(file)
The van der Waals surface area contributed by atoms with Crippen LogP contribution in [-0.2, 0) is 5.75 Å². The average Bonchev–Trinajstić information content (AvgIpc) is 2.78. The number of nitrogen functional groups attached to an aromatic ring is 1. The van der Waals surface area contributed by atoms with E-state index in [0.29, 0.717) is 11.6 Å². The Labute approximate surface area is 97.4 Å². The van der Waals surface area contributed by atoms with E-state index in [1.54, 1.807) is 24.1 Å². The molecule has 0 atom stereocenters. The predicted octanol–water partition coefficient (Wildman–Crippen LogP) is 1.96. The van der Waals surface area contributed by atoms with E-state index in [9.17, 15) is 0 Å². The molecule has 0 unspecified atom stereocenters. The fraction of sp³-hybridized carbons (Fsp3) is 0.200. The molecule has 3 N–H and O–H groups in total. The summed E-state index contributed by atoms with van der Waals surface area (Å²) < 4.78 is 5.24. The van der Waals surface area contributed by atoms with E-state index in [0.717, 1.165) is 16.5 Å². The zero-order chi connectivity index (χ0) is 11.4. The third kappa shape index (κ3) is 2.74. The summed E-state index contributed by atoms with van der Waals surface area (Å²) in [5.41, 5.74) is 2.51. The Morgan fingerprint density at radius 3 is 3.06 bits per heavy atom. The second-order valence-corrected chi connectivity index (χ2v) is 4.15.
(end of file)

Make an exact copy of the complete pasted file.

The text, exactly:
The van der Waals surface area contributed by atoms with Crippen LogP contribution in [-0.2, 0) is 5.75 Å². The average Bonchev–Trinajstić information content (AvgIpc) is 2.78. The number of nitrogen functional groups attached to an aromatic ring is 1. The van der Waals surface area contributed by atoms with E-state index in [0.29, 0.717) is 11.6 Å². The Labute approximate surface area is 97.4 Å². The van der Waals surface area contributed by atoms with E-state index in [1.54, 1.807) is 24.1 Å². The molecule has 0 atom stereocenters. The predicted octanol–water partition coefficient (Wildman–Crippen LogP) is 1.96. The van der Waals surface area contributed by atoms with E-state index in [9.17, 15) is 0 Å². The molecule has 0 unspecified atom stereocenters. The fraction of sp³-hybridized carbons (Fsp3) is 0.200. The molecule has 3 N–H and O–H groups in total. The summed E-state index contributed by atoms with van der Waals surface area (Å²) < 4.78 is 5.24. The van der Waals surface area contributed by atoms with E-state index in [0.717, 1.165) is 16.5 Å². The zero-order chi connectivity index (χ0) is 11.4. The third kappa shape index (κ3) is 2.74. The summed E-state index contributed by atoms with van der Waals surface area (Å²) in [5.41, 5.74) is 2.51. The Morgan fingerprint density at radius 3 is 3.06 bits per heavy atom. The second-order valence-corrected chi connectivity index (χ2v) is 4.15.